On the twenty-fourth day of the ninth month, in the second year of Darius, the word of the Lord came by Haggai the prophet, “Thus says the Lord of hosts: Ask the priests about the law: ‘If someone carries holy meat in the fold of his garment and touches with his fold bread or stew or wine or oil or any kind of food, does it become holy?’ ” The priests answered and said, “No.” Then Haggai said, “If someone who is unclean by contact with a dead body touches any of these, does it become unclean?” The priests answered and said, “It does become unclean.” Then Haggai answered and said, “So is it with this people, and with this nation before me, declares the Lord, and so with every work of their hands. And what they offer there is unclean. Haggai 2:10-14, ESV.
Priests were not only tasked with offering sacrifices to God, but they were also the teachers of Israel (Deuteronomy 33:10). So, with the temple construction finally underway, God sends Haggai to ask these teachers a question. If a holy thing touches an unholy thing, does the holy thing make the unholy thing holy or does the unholy thing make the holy thing unholy? It was a question any priest worth his salt could answer with ease: the unholy thing contaminates the holy thing. God uses this premise to remind them that a new temple will not fix Israel’s real problem: unholy people. These unholy people will pollute the holy temple with their unclean sacrifices.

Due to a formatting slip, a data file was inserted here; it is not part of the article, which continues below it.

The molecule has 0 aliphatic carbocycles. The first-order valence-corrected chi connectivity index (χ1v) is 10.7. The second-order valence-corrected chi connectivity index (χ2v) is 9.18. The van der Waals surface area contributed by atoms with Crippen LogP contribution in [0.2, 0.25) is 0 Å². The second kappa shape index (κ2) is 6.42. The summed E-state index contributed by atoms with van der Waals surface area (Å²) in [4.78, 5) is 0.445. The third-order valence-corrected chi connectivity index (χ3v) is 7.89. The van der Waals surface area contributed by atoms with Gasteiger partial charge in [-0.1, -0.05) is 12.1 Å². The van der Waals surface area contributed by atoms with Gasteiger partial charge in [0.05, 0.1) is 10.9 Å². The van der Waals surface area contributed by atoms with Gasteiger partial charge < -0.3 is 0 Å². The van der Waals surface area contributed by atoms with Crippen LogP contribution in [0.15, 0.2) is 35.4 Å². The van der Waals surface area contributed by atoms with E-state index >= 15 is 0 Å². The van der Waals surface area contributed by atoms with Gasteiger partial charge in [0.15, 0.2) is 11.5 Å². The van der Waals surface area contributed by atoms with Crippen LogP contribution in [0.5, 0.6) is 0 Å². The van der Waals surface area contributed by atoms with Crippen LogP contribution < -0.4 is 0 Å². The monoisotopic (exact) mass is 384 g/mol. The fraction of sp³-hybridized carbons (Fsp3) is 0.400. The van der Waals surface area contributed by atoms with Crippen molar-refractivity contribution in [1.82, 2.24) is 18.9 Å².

This Old Testament problem does not disappear in the New Testament. Paul writes, “If with Christ you died to the elemental spirits of the world, why, as if you were still alive in the world, do you submit to regulations— “Do not handle, Do not taste, Do not touch” (referring to things that all perish as they are used)—according to human precepts and teachings? These have indeed an appearance of wisdom in promoting self-made religion and asceticism and severity to the body, but they are of no value in stopping the indulgence of the flesh” (Colossians 2:20-23).
Would it not be foolish to think ourselves immune to this temptation? Some feel clean only after a great Christian experience at a concert or a conference. Others depend on certain holy rituals for that same feeling. Others find relief only at a church with the right programs and events. In each case, they seek to feel holy by encountering something they consider to be holy. Too few seek relief for the weight of sin in humble repentance and faith, turning to Christ, “the Lamb of God who takes away the sin of the world” (John 1:29). This can be done anytime and in any place—even right now! (1 John 1:9).
I pray that today will find you among the few.